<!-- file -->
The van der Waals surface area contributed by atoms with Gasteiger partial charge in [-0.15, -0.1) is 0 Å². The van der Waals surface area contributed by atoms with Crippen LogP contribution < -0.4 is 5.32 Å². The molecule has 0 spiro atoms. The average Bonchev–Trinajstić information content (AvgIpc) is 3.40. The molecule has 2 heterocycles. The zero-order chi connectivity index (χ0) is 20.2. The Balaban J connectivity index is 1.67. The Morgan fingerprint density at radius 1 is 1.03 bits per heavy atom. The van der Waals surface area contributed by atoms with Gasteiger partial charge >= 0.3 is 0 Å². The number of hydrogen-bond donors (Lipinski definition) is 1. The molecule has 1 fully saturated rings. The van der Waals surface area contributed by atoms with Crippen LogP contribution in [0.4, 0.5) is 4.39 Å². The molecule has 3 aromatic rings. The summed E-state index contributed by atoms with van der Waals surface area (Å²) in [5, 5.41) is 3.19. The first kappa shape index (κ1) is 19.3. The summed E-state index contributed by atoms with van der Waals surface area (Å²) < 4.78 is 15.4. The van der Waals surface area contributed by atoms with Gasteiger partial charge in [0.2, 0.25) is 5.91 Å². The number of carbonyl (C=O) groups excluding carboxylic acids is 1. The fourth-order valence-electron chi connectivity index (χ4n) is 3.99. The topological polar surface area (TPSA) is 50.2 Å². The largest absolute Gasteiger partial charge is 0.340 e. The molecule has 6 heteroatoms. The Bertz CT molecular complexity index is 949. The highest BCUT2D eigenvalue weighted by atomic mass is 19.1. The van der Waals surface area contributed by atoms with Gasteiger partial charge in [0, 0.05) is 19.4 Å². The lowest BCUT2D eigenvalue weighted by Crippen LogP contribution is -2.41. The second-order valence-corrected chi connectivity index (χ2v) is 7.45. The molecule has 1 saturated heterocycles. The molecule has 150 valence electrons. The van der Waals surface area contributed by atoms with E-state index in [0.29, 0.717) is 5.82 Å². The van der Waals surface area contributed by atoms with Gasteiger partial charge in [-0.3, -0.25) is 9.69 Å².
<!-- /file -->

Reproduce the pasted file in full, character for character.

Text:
The van der Waals surface area contributed by atoms with Gasteiger partial charge in [-0.15, -0.1) is 0 Å². The van der Waals surface area contributed by atoms with Crippen LogP contribution < -0.4 is 5.32 Å². The molecule has 0 spiro atoms. The average Bonchev–Trinajstić information content (AvgIpc) is 3.40. The molecule has 2 heterocycles. The zero-order chi connectivity index (χ0) is 20.2. The Balaban J connectivity index is 1.67. The Morgan fingerprint density at radius 1 is 1.03 bits per heavy atom. The van der Waals surface area contributed by atoms with Gasteiger partial charge >= 0.3 is 0 Å². The number of hydrogen-bond donors (Lipinski definition) is 1. The molecule has 1 fully saturated rings. The van der Waals surface area contributed by atoms with Crippen LogP contribution in [0.4, 0.5) is 4.39 Å². The molecule has 3 aromatic rings. The summed E-state index contributed by atoms with van der Waals surface area (Å²) in [5, 5.41) is 3.19. The first kappa shape index (κ1) is 19.3. The summed E-state index contributed by atoms with van der Waals surface area (Å²) < 4.78 is 15.4. The van der Waals surface area contributed by atoms with Gasteiger partial charge in [0.2, 0.25) is 5.91 Å². The number of carbonyl (C=O) groups excluding carboxylic acids is 1. The fourth-order valence-electron chi connectivity index (χ4n) is 3.99. The topological polar surface area (TPSA) is 50.2 Å². The largest absolute Gasteiger partial charge is 0.340 e. The molecule has 6 heteroatoms. The Bertz CT molecular complexity index is 949. The highest BCUT2D eigenvalue weighted by atomic mass is 19.1. The van der Waals surface area contributed by atoms with Gasteiger partial charge in [0, 0.05) is 19.4 Å². The lowest BCUT2D eigenvalue weighted by Crippen LogP contribution is -2.41. The second-order valence-corrected chi connectivity index (χ2v) is 7.45. The molecule has 1 saturated heterocycles. The molecule has 150 valence electrons. The van der Waals surface area contributed by atoms with E-state index in [0.29, 0.717) is 5.82 Å². The van der Waals surface area contributed by atoms with Gasteiger partial charge in [-0.3, -0.25) is 9.69 Å².